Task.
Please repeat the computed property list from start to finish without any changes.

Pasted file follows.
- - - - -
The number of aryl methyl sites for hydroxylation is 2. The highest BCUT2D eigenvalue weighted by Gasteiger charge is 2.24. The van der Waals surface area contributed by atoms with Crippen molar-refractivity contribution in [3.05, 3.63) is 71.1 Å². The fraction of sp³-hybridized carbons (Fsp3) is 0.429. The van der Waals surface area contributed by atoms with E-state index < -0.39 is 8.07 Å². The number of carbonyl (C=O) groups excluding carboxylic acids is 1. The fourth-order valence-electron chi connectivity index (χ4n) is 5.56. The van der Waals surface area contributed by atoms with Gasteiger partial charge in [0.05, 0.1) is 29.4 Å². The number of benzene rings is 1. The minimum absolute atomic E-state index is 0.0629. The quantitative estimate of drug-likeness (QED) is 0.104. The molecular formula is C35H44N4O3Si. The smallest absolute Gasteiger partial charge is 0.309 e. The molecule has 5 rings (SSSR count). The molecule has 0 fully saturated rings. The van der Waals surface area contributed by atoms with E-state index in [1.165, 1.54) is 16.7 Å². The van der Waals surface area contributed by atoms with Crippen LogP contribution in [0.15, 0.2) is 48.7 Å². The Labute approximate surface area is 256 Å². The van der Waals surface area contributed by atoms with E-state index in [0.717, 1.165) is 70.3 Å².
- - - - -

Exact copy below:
The number of aryl methyl sites for hydroxylation is 2. The highest BCUT2D eigenvalue weighted by Gasteiger charge is 2.24. The van der Waals surface area contributed by atoms with Crippen molar-refractivity contribution in [3.05, 3.63) is 71.1 Å². The fraction of sp³-hybridized carbons (Fsp3) is 0.429. The van der Waals surface area contributed by atoms with E-state index < -0.39 is 8.07 Å². The number of carbonyl (C=O) groups excluding carboxylic acids is 1. The fourth-order valence-electron chi connectivity index (χ4n) is 5.56. The van der Waals surface area contributed by atoms with Gasteiger partial charge in [0.05, 0.1) is 29.4 Å². The number of benzene rings is 1. The minimum absolute atomic E-state index is 0.0629. The quantitative estimate of drug-likeness (QED) is 0.104. The molecular formula is C35H44N4O3Si. The smallest absolute Gasteiger partial charge is 0.309 e. The molecule has 5 rings (SSSR count). The molecule has 0 fully saturated rings. The van der Waals surface area contributed by atoms with E-state index in [1.165, 1.54) is 16.7 Å². The van der Waals surface area contributed by atoms with Crippen LogP contribution in [0.15, 0.2) is 48.7 Å². The Labute approximate surface area is 256 Å². The van der Waals surface area contributed by atoms with E-state index in [0.717, 1.165) is 70.3 Å².